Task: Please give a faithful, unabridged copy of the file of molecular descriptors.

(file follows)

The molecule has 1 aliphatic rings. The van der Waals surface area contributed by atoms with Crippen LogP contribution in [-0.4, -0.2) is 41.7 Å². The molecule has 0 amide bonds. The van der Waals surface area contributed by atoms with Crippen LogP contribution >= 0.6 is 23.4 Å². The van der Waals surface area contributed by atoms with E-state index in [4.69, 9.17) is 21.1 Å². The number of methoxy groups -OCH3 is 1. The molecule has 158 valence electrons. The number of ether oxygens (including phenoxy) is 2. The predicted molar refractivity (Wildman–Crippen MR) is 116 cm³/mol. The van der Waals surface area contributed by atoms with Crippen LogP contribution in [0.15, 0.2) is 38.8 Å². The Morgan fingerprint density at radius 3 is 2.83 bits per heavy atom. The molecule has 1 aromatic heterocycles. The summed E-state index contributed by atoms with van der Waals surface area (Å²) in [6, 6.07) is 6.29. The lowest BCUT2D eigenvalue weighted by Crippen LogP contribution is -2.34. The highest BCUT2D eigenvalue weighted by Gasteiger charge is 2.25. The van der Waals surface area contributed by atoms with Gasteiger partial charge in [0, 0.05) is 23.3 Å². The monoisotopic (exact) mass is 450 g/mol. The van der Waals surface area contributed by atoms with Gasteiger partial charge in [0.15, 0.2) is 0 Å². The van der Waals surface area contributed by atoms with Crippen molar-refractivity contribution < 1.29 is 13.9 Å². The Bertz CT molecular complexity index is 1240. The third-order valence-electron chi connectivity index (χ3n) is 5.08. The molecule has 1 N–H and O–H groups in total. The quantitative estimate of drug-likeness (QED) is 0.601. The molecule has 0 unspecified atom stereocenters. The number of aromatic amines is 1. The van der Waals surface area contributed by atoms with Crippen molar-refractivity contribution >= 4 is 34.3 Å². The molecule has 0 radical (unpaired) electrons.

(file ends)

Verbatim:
The molecule has 1 aliphatic rings. The van der Waals surface area contributed by atoms with Crippen LogP contribution in [-0.4, -0.2) is 41.7 Å². The molecule has 0 amide bonds. The van der Waals surface area contributed by atoms with Crippen LogP contribution >= 0.6 is 23.4 Å². The van der Waals surface area contributed by atoms with E-state index in [4.69, 9.17) is 21.1 Å². The number of methoxy groups -OCH3 is 1. The molecule has 158 valence electrons. The number of ether oxygens (including phenoxy) is 2. The predicted molar refractivity (Wildman–Crippen MR) is 116 cm³/mol. The van der Waals surface area contributed by atoms with Crippen LogP contribution in [0.15, 0.2) is 38.8 Å². The Morgan fingerprint density at radius 3 is 2.83 bits per heavy atom. The molecule has 1 aromatic heterocycles. The summed E-state index contributed by atoms with van der Waals surface area (Å²) in [6, 6.07) is 6.29. The lowest BCUT2D eigenvalue weighted by Crippen LogP contribution is -2.34. The highest BCUT2D eigenvalue weighted by Gasteiger charge is 2.25. The van der Waals surface area contributed by atoms with Gasteiger partial charge in [0, 0.05) is 23.3 Å². The monoisotopic (exact) mass is 450 g/mol. The van der Waals surface area contributed by atoms with Gasteiger partial charge in [0.15, 0.2) is 0 Å². The van der Waals surface area contributed by atoms with Crippen molar-refractivity contribution < 1.29 is 13.9 Å². The Bertz CT molecular complexity index is 1240. The third-order valence-electron chi connectivity index (χ3n) is 5.08. The molecule has 1 N–H and O–H groups in total. The quantitative estimate of drug-likeness (QED) is 0.601. The molecule has 0 unspecified atom stereocenters. The number of aromatic amines is 1. The van der Waals surface area contributed by atoms with Crippen molar-refractivity contribution >= 4 is 34.3 Å². The molecule has 0 radical (unpaired) electrons.